N2 - Educational robots are regarded as beneficial tools in education due to their capabilities of improving learning motivation. Using cognitive dissonance as a teaching tool has been popular in science education too. A considerable number of researchers have argued that cognitive dissonance has an important role in the student’s attitudes change. This paper presents a design for a cutting-edge experiment where we describe a procedure that induces cognitive dissonance. We propose to use an educational robot that helps the student overcome the cognitive dissonance during science learning. We make the difference between students that base their decisions on thinking (though-minded) and those that mostly base their decisions on feeling (relational). The main mission of the study was to implicitly lead students to evolve a positive implicit attitude supporting redoing difficult scientific exercises to understand one’s errors and to avoid learned helplessness. Based on the assumption that relational students are emotional (easily alienated), we investigate whether they are easy to be persuaded in comparison to though-minded students. Also, we verify whether it is possible to consider an educational robot for such a mission. We compare different persuasive sources (tablet showing a persuasive text, an animated robot and a human) encouraging the student to strive for cognitive closure, to verify which of these sources leads to better implicit attitude supporting defeating one’s self to assimilate difficult scientific exercises. Finally, we explore which of the persuasive sources better fits each of both student’s profiles.

AB - Educational robots are regarded as beneficial tools in education due to their capabilities of improving learning motivation. Using cognitive dissonance as a teaching tool has been popular in science education too. A considerable number of researchers have argued that cognitive dissonance has an important role in the student’s attitudes change. This paper presents a design for a cutting-edge experiment where we describe a procedure that induces cognitive dissonance. We propose to use an educational robot that helps the student overcome the cognitive dissonance during science learning. We make the difference between students that base their decisions on thinking (though-minded) and those that mostly base their decisions on feeling (relational). The main mission of the study was to implicitly lead students to evolve a positive implicit attitude supporting redoing difficult scientific exercises to understand one’s errors and to avoid learned helplessness. Based on the assumption that relational students are emotional (easily alienated), we investigate whether they are easy to be persuaded in comparison to though-minded students. Also, we verify whether it is possible to consider an educational robot for such a mission. We compare different persuasive sources (tablet showing a persuasive text, an animated robot and a human) encouraging the student to strive for cognitive closure, to verify which of these sources leads to better implicit attitude supporting defeating one’s self to assimilate difficult scientific exercises. Finally, we explore which of the persuasive sources better fits each of both student’s profiles.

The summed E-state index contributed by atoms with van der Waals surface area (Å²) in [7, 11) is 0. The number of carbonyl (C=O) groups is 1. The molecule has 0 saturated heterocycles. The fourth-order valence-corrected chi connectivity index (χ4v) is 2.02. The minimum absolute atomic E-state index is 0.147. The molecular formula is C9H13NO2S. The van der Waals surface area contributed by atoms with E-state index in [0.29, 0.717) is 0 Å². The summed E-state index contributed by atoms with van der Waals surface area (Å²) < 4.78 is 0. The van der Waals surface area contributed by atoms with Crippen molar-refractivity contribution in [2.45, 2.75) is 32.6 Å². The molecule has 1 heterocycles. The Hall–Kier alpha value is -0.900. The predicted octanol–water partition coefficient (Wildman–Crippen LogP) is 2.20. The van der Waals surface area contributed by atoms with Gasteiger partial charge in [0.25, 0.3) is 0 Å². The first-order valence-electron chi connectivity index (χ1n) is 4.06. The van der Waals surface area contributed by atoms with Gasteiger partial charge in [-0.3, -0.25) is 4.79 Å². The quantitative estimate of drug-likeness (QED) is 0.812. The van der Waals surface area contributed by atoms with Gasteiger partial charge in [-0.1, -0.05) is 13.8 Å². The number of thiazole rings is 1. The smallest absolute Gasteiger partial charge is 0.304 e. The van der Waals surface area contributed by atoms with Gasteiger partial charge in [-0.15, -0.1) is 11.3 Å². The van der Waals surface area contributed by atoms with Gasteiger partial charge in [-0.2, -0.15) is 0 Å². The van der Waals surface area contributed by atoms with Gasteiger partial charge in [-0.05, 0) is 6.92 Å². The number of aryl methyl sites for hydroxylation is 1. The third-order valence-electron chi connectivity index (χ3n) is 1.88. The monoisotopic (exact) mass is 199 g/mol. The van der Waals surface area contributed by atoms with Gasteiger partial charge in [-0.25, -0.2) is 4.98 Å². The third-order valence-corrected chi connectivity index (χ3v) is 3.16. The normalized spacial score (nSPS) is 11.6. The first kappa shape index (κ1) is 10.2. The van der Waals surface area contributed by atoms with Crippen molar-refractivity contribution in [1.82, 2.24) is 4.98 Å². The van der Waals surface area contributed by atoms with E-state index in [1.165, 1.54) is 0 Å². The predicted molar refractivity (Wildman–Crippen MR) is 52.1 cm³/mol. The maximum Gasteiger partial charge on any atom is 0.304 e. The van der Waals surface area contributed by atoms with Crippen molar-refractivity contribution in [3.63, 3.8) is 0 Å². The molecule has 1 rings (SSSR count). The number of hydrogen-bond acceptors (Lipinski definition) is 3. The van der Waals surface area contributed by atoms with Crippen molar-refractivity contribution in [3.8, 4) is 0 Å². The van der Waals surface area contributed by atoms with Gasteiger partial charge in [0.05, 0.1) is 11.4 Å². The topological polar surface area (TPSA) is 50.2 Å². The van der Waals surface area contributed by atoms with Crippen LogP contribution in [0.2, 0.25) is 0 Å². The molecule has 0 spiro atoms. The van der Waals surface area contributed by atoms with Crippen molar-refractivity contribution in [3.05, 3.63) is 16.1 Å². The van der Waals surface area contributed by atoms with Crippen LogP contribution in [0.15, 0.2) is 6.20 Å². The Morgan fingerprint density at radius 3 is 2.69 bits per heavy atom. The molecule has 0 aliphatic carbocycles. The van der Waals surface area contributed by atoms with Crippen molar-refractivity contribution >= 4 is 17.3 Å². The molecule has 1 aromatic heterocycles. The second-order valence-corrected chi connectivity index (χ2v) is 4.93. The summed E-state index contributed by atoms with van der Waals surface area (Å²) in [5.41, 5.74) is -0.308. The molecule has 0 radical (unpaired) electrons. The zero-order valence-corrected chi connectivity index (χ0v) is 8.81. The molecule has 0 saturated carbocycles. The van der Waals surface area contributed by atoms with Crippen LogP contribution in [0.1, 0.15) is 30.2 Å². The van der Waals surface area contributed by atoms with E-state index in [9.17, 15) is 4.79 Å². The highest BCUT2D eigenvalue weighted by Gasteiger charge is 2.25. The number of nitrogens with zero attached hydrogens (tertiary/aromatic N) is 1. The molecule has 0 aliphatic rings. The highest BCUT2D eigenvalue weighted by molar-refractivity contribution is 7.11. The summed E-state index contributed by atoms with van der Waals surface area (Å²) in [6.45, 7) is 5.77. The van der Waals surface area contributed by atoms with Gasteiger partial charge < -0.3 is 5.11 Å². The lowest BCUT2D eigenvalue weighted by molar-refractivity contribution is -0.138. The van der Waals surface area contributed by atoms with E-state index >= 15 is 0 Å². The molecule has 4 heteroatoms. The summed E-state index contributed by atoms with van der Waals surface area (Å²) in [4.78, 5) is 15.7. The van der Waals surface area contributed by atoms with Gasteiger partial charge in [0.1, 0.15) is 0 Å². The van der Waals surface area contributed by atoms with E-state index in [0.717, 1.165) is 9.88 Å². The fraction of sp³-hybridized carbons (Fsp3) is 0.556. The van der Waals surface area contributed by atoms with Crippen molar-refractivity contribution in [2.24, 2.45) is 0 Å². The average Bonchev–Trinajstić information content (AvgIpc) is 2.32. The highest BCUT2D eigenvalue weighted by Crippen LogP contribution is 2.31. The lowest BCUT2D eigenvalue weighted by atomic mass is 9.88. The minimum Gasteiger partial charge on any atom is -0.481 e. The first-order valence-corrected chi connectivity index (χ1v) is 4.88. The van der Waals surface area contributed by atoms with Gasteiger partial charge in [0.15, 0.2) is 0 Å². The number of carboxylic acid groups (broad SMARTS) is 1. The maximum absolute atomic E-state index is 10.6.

KW - Agency level

KW - Cognitive conflict

KW - Persuasiveness

KW - Student’s profile

UR - http://www.scopus.com/inward/record.url?scp=84992512178&partnerID=8YFLogxK

U2 - 10.1007/978-3-319-47437-3_12

DO - 10.1007/978-3-319-47437-3_12

M3 - Conference contribution

AN - SCOPUS:84992512178

SN - 978-3-319-47436-6

T3 - Lecture Notes in Computer Science (including subseries Lecture Notes in Artificial Intelligence and Lecture Notes in Bioinformatics)

SP - 115

EP - 125

BT - Social Robotics

A2 - Agah, A.

A2 - Cabibihan, J.-J.

A2 - Howard, A.M.

A2 - Salichs, M.A.

A2 - He, H.

PB - Springer

CY - Dordrecht

ER -

Youssef K, Ham JRC, Okada M. Investigating the effects of the persuasive source’s social agency level and the student’s profile to overcome the cognitive dissonance. In Agah A, Cabibihan J-J, Howard AM, Salichs MA, He H, editors, Social Robotics: 8th International Conference, ICSR 2016, Kansas City, MO, USA, November 1-3, 2016 Proceedings. Dordrecht: Springer. 2016. p. 115-125. (Lecture Notes in Computer Science (including subseries Lecture Notes in Artificial Intelligence and Lecture Notes in Bioinformatics)). https://doi.org/10.1007/978-3-319-47437-3_12